According to a new intelligence report published written by Scott Giberson, Principal of Product Compliance for CoreLogic the threat of a 100-year flood sounds ominous, but in reality the term means that any one area has a 1% annual chance of a 100-year flood event occurring in any given year.
This term, and its relationship to Federal Emergency Management Agency (FEMA) Special Flood Hazard Areas have resulted in misunderstanding of the federal regulatory flood insurance safety net (the mandatory purchase of flood insurance) which requires owners of mortgaged properties in these special zones to purchase flood insurance for the life of the loan.
“It is not uncommon for a homeowner to acknowledge that their home is in a “100-year floodplain” and still purchase the property,” Giberson said. “This language could easily lead some prospective buyers to surmise that if the area in which they purchased a property flooded 30 years ago, that it will not flood for another 70 years. However, these owners are sometimes caught unprepared by not understanding the actual risk of living in the floodplain.”
And due to oncoming effects of global warming, the example above is not an atypical scenario; it is imperative to employ policies, services, data and technology, and effectively engage with property owners in these floodplains to dispel the myths surrounding the safety net of mandatory flood insurance policies so everyone can come to a clearer understanding of flood risks.
The first myth that needs to be dispelled is that buildings in 100-year floodplains will only flood once every 100 years. Facts show that over the course of a standard 30-year mortgage, homes in these areas have at least a 26% chance of flooding. Furthermore, National Oceanic and Atmospheric Administration (NOAA) data over the last 10 years recorded more than 40 rainfall/flooding events described as once-in 500-year events Some states even reported once-in-1,000-year events.
The second myth is that needs to be dispelled is that if my mortgage lender does not require flood insurance, so you don’t need it. Mortgage lenders only comply with a minimum federal requirement that is the definition of the Special Flood Hazard Area. There have been multiple efforts over the past years to alter or expand these requirements, but currently, FEMA and the U.S. Department of Housing and Urban Development (HUD) are currently working together considering regulatory changes which could expand the definition of a Special Flood Hazard Area to cover larger geographic areas reflecting significant flood risk.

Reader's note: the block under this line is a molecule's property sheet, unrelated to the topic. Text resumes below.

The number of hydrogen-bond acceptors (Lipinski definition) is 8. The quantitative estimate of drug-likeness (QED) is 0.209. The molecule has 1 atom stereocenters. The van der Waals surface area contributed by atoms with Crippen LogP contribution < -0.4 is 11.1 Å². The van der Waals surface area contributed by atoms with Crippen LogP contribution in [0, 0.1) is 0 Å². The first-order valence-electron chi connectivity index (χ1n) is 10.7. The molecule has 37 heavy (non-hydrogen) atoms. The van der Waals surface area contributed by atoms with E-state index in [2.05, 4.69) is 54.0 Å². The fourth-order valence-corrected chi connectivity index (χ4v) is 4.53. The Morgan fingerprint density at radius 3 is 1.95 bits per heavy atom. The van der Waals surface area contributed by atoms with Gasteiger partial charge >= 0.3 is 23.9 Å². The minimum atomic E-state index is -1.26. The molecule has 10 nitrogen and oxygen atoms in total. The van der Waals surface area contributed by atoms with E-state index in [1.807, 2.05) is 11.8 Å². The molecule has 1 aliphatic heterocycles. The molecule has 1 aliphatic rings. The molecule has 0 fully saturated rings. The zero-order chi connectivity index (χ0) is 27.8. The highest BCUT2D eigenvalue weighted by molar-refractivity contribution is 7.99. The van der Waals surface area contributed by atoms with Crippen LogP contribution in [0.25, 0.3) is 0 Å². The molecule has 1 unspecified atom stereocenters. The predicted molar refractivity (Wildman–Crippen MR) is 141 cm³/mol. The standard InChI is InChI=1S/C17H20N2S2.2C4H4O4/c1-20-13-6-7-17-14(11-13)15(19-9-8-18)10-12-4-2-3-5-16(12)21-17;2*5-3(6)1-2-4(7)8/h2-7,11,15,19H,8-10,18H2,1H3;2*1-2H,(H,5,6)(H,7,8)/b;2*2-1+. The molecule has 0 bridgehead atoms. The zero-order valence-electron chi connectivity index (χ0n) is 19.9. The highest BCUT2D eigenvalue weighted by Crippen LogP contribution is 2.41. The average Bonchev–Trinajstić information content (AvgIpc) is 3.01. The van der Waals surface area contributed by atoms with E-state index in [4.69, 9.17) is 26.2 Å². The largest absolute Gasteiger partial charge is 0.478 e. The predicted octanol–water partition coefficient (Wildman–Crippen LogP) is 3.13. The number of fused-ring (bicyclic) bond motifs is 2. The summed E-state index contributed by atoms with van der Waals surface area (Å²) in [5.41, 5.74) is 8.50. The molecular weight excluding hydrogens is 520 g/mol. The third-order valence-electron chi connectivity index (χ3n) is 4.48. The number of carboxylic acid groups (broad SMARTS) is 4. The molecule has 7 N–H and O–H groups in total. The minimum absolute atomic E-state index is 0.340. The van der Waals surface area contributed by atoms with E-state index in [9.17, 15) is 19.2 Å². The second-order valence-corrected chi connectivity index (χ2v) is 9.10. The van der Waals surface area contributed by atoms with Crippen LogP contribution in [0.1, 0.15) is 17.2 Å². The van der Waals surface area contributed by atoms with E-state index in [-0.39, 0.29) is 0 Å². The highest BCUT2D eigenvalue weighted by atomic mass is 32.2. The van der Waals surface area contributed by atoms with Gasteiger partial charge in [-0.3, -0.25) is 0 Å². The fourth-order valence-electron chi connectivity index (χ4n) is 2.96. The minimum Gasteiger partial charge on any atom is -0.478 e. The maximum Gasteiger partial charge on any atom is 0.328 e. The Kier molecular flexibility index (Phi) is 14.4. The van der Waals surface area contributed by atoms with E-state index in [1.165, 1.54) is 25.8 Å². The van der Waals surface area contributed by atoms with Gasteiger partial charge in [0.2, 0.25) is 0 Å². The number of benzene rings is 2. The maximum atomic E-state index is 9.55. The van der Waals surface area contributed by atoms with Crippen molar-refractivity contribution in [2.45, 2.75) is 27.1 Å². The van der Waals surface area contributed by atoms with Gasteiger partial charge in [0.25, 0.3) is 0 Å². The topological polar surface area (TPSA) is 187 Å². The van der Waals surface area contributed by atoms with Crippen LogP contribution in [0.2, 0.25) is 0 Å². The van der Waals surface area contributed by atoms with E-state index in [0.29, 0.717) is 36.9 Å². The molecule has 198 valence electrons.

The third and final myth that needs to be dispelled is that if your mortgage lenders does not require me to purchase flood insurance, then I am fully protected even if there is a rare, once-in-a-lifetime flood. The federal mandatory flood insurance purchase requirement is a minimum standard intended to ensure that at least a baseline amount of protection is in place. However, this minimum may not be sufficient for homeowners to rebuild or recover after a disaster.
As covered by the National Flood Insurance Program (NFIP), the program only provides $250,000 for residential homes, well below today’s average home value. Furthermore, the cost of flooding often extends beyond repairing damage to the home.
“The Mortgage Industry Standards Maintenance Organization (MISMO) recently released a Flood Risk Disclosure Guide intended to inform homeowners about the seriousness of flood risk,” said Giberson. “Not only does the initial risk present a substantial cost that is worth proactively mitigating, but under the NFIP’s rating methodology, the cost of flood insurance may increase considerably with each claim payment, resulting in potential affordability concerns.”
“Importantly, the federally mandated purchase of flood insurance is intended to reduce the impact of uninsured flood losses on taxpayers by relieving the reliance upon FEMA federal disaster assistance following a flood,” Giberson continued. “Like any safety net, this mechanism is designed to catch a certain population, covering mortgaged buildings in the highest-risk areas with a minimum amount of flood insurance. But this backstop does not catch all property owners.”
“Today’s federal safety net is only a minimum,” Giberson concluded. “But by understanding that this is just a baseline, it becomes possible to focus on improving the safety net by expanding its reach and improving the way that we assist those outside of the net through information and education.”